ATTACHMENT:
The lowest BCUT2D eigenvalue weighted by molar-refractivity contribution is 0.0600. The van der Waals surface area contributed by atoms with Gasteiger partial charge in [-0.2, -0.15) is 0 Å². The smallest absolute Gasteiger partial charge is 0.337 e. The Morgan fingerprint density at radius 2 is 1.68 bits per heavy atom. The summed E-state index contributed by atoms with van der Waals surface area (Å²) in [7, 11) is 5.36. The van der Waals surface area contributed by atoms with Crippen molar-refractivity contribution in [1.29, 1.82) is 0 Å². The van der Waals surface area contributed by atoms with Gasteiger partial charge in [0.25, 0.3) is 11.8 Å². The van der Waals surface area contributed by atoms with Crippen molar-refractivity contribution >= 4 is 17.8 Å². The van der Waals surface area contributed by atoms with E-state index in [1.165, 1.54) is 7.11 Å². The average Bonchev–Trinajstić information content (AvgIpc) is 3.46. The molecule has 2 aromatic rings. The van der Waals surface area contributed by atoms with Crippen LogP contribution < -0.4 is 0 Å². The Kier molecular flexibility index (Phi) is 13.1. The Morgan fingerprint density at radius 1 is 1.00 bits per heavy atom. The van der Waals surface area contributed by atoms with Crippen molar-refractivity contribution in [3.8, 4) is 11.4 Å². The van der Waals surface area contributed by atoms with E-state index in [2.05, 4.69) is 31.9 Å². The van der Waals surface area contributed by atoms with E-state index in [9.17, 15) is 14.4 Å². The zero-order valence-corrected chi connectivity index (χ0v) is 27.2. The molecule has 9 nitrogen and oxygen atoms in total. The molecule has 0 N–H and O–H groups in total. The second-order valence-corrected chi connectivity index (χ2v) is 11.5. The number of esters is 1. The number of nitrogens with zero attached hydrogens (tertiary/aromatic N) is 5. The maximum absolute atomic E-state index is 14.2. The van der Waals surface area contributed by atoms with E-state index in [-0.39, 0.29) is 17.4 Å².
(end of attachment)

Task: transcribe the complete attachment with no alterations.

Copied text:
The lowest BCUT2D eigenvalue weighted by molar-refractivity contribution is 0.0600. The van der Waals surface area contributed by atoms with Gasteiger partial charge in [-0.2, -0.15) is 0 Å². The smallest absolute Gasteiger partial charge is 0.337 e. The Morgan fingerprint density at radius 2 is 1.68 bits per heavy atom. The summed E-state index contributed by atoms with van der Waals surface area (Å²) in [7, 11) is 5.36. The van der Waals surface area contributed by atoms with Crippen molar-refractivity contribution in [1.29, 1.82) is 0 Å². The van der Waals surface area contributed by atoms with Gasteiger partial charge in [0.25, 0.3) is 11.8 Å². The van der Waals surface area contributed by atoms with Crippen molar-refractivity contribution >= 4 is 17.8 Å². The van der Waals surface area contributed by atoms with E-state index in [1.165, 1.54) is 7.11 Å². The average Bonchev–Trinajstić information content (AvgIpc) is 3.46. The molecule has 2 aromatic rings. The van der Waals surface area contributed by atoms with Crippen LogP contribution < -0.4 is 0 Å². The Kier molecular flexibility index (Phi) is 13.1. The Morgan fingerprint density at radius 1 is 1.00 bits per heavy atom. The van der Waals surface area contributed by atoms with Crippen molar-refractivity contribution in [3.8, 4) is 11.4 Å². The van der Waals surface area contributed by atoms with E-state index in [2.05, 4.69) is 31.9 Å². The van der Waals surface area contributed by atoms with E-state index in [9.17, 15) is 14.4 Å². The zero-order valence-corrected chi connectivity index (χ0v) is 27.2. The molecule has 9 nitrogen and oxygen atoms in total. The molecule has 0 N–H and O–H groups in total. The second-order valence-corrected chi connectivity index (χ2v) is 11.5. The number of esters is 1. The number of nitrogens with zero attached hydrogens (tertiary/aromatic N) is 5. The maximum absolute atomic E-state index is 14.2. The van der Waals surface area contributed by atoms with E-state index in [-0.39, 0.29) is 17.4 Å².